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Healthy body? healthy mind? volleyball?

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posted on Jan, 18 2005 @ 07:43 PM
Physical education: Ah how somply the mention of the name brings dread to some, and a sense of nonchalance to others. How some look at the fast kids, the athletic kids, and think: man, ill never be able to run that fast. Or still others, the smart ones, thinking: i dont need to run if i do good in school. And what does running a mile in 8 minutes have to do with life anyways? who cares if i can play volleyball? so what if i can do sixty pushups in a minute? thats not gonna get me a job, unless i wanna be a gym teacher.

The truth of the matter is, being physically healthy is very important, especially in a teenager. in my experience, and there are statistical studies proving me right though i can find exact citations, being physcially healthy does indeed make a mind "healthier" so to speak, in that not all athletes are the big dumb jocks who lift weights all day, simply to bash into each other at nights. Athletes can be some of the most brilliant kids in a school, albeit because they were blessed with a good work ethic and perhaps a higih intelligence level, but also because sports and being in physical shape makes it easier to conscentrate. In my opinion, in the winter and spring (wrestling/track season, respectively) i am able to focus better and achieve higher grades than in the fall. PErhaps this has to do with me just having come from summer vacation in the flal and whatnot, but i believe that being in physicaly shape can indeed help a person mentally.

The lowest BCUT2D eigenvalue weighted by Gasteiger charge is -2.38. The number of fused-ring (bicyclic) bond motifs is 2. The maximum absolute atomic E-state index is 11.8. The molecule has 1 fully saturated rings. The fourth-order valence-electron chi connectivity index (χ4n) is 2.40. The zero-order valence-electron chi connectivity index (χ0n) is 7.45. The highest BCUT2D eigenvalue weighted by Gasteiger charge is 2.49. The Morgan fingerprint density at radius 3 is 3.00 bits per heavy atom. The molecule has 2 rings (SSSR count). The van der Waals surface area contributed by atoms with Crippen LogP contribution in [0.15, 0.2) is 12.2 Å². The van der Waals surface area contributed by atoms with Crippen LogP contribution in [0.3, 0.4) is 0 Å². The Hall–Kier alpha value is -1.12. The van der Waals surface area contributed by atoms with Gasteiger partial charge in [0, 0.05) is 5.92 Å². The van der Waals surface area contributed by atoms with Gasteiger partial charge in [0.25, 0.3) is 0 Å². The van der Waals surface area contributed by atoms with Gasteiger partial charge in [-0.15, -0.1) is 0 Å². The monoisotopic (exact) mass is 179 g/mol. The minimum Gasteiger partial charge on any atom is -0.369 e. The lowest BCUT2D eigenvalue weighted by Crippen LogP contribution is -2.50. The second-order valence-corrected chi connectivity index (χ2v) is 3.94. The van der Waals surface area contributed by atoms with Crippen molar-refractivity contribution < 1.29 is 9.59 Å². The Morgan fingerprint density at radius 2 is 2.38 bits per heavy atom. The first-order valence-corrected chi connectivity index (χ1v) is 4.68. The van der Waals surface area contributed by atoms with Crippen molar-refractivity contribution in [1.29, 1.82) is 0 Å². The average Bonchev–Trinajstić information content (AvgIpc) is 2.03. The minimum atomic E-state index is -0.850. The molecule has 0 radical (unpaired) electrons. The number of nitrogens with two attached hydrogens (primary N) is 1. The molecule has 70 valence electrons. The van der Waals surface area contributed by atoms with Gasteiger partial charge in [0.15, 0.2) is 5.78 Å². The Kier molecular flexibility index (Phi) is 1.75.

PHysical education does just what the name suggests: instructs students as to the education of their physiology. However, though the class attempts to teach the importance of being in shape, is it taken all that seriously? do naturally skinny kids think: aw man im not fat i dont need to worry about running? do the overweight kids think: im fat and i cant change it? I was an overweight child, freshmen year being five foot four inches and weighing in at two hundred ten pounds, forty five percent of which was body fat. i also noticed freshmen year my GPA was 2.5, as opposed to the 3.5 it is now, being five foot nine and weighing in at one hundred forty five pounds, running a mile in four minutes fifty two seconds, eing able to do thirty five pullups. this may seem like a futile attempt to brag about my phyical adeptitude, but i am simply trying to make a point: physical education, along with wrestling, impacted me.

I remmber thinking: man i wish i could bring my mile time down from fifteem minutes to eight to get an "A" on the run! And i accomplished and surpassed that goal, along with many others. HOwever, though physical education did indeed influence my getting into shape, there were some needless elements involved. (Certainly there are better ways to teach sportsmanship, hand eye coordination, and team camaraderie than volleyball?) HOwever, i took the good with the bad and improved.

What i guess im trying to say is that the impact of physical education is so little in students who focus so much on academics, or those who just dont care. i was one of the few so powerfully affected by the promise of either a blissful, normal childhood (i say this because it is abnormal to be obese, i read a study on it, once again i cannot name exact quatations, im sorry) and that of a "fat kid". I believe this lack of motivation about P.E. is sparked by the useless elements, such as volleyball and square dancing (yes they taught us how to sqaure dance. ridiculous i know). It disturbs me how such a posotive ideal can become so warped as to adhere to what other people think is "best for the class as a whole". i believe it would be alot better to focus one one fitness goal per marking period, instead of adhering to a foolish schedule and curriulum. PErhaps it would indeed make students take this Physical education more seriously. (and please, how about a teacher who knows about a teenage mentality, instead of one whose mind is filled with pushups and running and... square dancing?)

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